Beating the Christmas bulge
Beating the Christmas bulge
Experts estimate average weight gain over the seasonal period to be anywhere from one to four kilograms.
Leave feeling stuffed to the turkey and avoid new year ‘trousers-feeling-tight' guilt with our 10 steps to avoiding that seasonal half stone.
1. Switch your mindset
If you've spent most of the year working hard to get in shape, the last thing you want to do is to start 2013 back at square one. Despite this, most of us confess to going all out over the festive season, eating and drinking everything in sight, only to wake up in January wondering why on earth we didn't practise a bit more damage limitation.
Commit yourself to a different approach this year by refusing to abandon your health-conscious attitude and getting through the festivities without the extra padding - your body (and mind) will thank you for it when you step on the scales and onto your bike in the new year.
Before you protest, we're not about to suggest you try to lose weight or relinquish festive fun. Instead, your mission is simply to maintain your weight, an attainable goal which will save you from needing to surrender yourself to the new year dieting saga.
Think thin: remember you have a choice - decide now that you're not going to spend January counting calories as well as your overdraft, then stick with it.
2. Be strategic
Let's be clear - it's not Christmas day itself that's responsible for those extra kilos, but the weeks of abandoning healthy habits in the run-up to the festive period.
With office parties, work lunches and social events kicking off from the first week of December, you've got around four weeks of overeating and potential excess to negotiate. Staying on the right side doesn't have to mean missing out; you just need to decide on a strategy.
The key is to set clear limits - psychologists agree this is a more effective way of staying on track with your goals.
Make a deal with yourself in advance about how you'll deal with the festivities. For example, you might give yourself three ‘free rein' days (say Christmas Day, Boxing Day and New Year's Eve) when you can eat and drink whatever you like, but then scale back during the rest of the holiday.
When it comes to festive meals, opt for a soup-based starter, enjoy the main, but ditch the dessert unless it's something you really love, or earn the calories by putting in some additional miles on the bike (see our festive food calculator).
For office parties and social events, decide which you really want to drink at and which you can forgo (remembering some won't be worth the hangover), or decide on the number of alcoholic drinks you'll have before you set out, and then stick to it.
Have a plan: studies show dieters who have specific strategies for dealing with temptation are two to three times more likely to stick to their goals.
3. Go skinny on festive drinks
When it comes to packing on the pounds, boozy nights are as guilty as they come. Not only is alcohol high in calories, it also lowers blood sugar, triggering hunger, and because alcohol lowers inhibitions, you're more likely to end up falling prey to the buffet table or late-night kebab when you've had a few drinks.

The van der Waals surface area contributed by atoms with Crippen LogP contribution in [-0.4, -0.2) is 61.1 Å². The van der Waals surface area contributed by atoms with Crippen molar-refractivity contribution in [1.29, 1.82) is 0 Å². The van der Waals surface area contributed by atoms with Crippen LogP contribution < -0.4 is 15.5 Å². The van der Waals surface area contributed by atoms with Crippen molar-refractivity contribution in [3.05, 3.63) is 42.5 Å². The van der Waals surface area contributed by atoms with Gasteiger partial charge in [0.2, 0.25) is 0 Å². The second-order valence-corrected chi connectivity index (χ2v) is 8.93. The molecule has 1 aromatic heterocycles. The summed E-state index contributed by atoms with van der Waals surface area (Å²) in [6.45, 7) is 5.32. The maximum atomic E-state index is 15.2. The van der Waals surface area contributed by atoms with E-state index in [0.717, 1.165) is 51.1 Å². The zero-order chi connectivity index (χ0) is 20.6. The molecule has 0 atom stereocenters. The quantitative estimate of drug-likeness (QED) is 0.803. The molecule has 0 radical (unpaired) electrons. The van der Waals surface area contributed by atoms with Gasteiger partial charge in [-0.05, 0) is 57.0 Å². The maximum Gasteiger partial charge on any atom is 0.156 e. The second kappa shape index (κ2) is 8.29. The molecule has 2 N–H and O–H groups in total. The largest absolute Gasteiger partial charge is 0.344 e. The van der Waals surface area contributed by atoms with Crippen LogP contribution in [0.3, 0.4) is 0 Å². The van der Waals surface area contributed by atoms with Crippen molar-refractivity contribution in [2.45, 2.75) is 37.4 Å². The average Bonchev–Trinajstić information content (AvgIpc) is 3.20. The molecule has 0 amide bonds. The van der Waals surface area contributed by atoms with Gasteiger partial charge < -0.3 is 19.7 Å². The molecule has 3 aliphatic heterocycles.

Effects are also more pronounced if you drink on an empty stomach, and can last until the next morning, which makes an unhealthy breakfast and a day on the sofa all the more likely.
To avoid racking up excess calories in the bar, stick to single measures and small glasses of wine, choose low-calorie mixers and steer clear of premium and strong lagers, sugary juices, syrups and alcopops. Calorie-laden festive drinks are also best avoided - a mulled wine contains almost as many calories as a Mars Bar, while a post-dinner Baileys is equivalent to a bag of crisps.
If you do fall foul of the bar and end up with a hangover, drink plenty of water or diluted fruit juice - the fructose is thought to help the liver metabolise alcohol. Hangover-relieving breakfasts include eggs (they contain an amino acid which breaks down a hangover-causing toxin in the liver), bananas or honey on toast.
Thou shall eat before boozing. A healthy snack eaten before drinking will slow absorption of alcohol and help counteract the fall in blood sugar, which means you're less likely to end up in the chip shop. Try a chicken and avocado sandwich, peanut butter on toast, or a handful of unsalted nuts and a piece of cheese.
4. Be a smart swapper at the buffet table
Next to alcohol, canapés are the next biggest offender when it comes to ruining good intentions - 10 minutes, a few mini pork pies and sausage rolls later and you've packed away close to 1,000 calories without even noticing.
As per rule two and three, plan ahead and line your stomach before heading to any canapé parties - the less hungry you are the better you'll be at steering clear of deep fried snacks.
Once you're at the buffet table, it's time to practise the art of smart swapping - exchange sausage rolls and pork pies for pastry free meat and fish (think prawn skewers, smoked salmon and ham), switch handfuls of crisps for olives, and ditch the cheese dip for salsa.
5. Fill up on the good stuff